There is “not any religion in the world that accepts the killing of innocent people at their worshipping centers,” Tunde Ishaku, a leader of the Christian Association of Nigeria told the Christian Science Monitor.
“We have to be serious now and take urgent action for the sake of our life and that of our followers.”
After reportedly blocking the entrance of the Deeper Life church, gunmen turned off the lights and opened fire into the sanctuary killing fifteen women and 10 men.
Though no group has claimed responsibility for the attack, the radical Islamist sect Boko Haram has conducted similar attacks in the past and recently advised the country's president to embrace Islam or face the consequences.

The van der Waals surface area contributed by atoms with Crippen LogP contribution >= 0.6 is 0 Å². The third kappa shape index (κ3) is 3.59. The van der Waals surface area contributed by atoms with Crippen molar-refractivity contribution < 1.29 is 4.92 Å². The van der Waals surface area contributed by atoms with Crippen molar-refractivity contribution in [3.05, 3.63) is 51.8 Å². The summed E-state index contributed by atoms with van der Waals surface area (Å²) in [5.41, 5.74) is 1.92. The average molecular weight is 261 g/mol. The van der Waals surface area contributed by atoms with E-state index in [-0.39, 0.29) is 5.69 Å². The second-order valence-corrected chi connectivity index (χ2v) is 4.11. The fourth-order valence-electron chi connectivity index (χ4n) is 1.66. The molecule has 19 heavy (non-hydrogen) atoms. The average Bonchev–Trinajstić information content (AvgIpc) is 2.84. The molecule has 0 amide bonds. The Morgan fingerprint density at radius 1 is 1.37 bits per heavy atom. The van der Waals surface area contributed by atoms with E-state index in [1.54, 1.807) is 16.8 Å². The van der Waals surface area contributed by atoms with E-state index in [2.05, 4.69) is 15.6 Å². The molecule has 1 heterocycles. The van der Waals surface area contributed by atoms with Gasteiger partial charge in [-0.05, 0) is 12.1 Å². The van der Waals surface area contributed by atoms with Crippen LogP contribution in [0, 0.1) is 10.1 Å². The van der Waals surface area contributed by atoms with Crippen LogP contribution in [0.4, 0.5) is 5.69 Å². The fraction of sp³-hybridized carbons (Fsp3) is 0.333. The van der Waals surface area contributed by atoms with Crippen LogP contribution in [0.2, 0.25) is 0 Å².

Archbishop Ignatius A. Kaigama of Jos condemned the Islamic fundamentalist group in a July interview with Vatican Radio, calling the attacks “un-Islamic.”
He said it is important to clarify that Muslims and Christians can, and often do, live in peace together.
He also called upon foreign powers to intervene in the violence against Christians that “doesn't seem to stop.”
A peaceful resolution “cannot be left to just one country,” the archbishop said.
Nigerian Christians are losing patience after an Aug. 6 attack on a church service in a central region of the country that killed twenty-five Christians.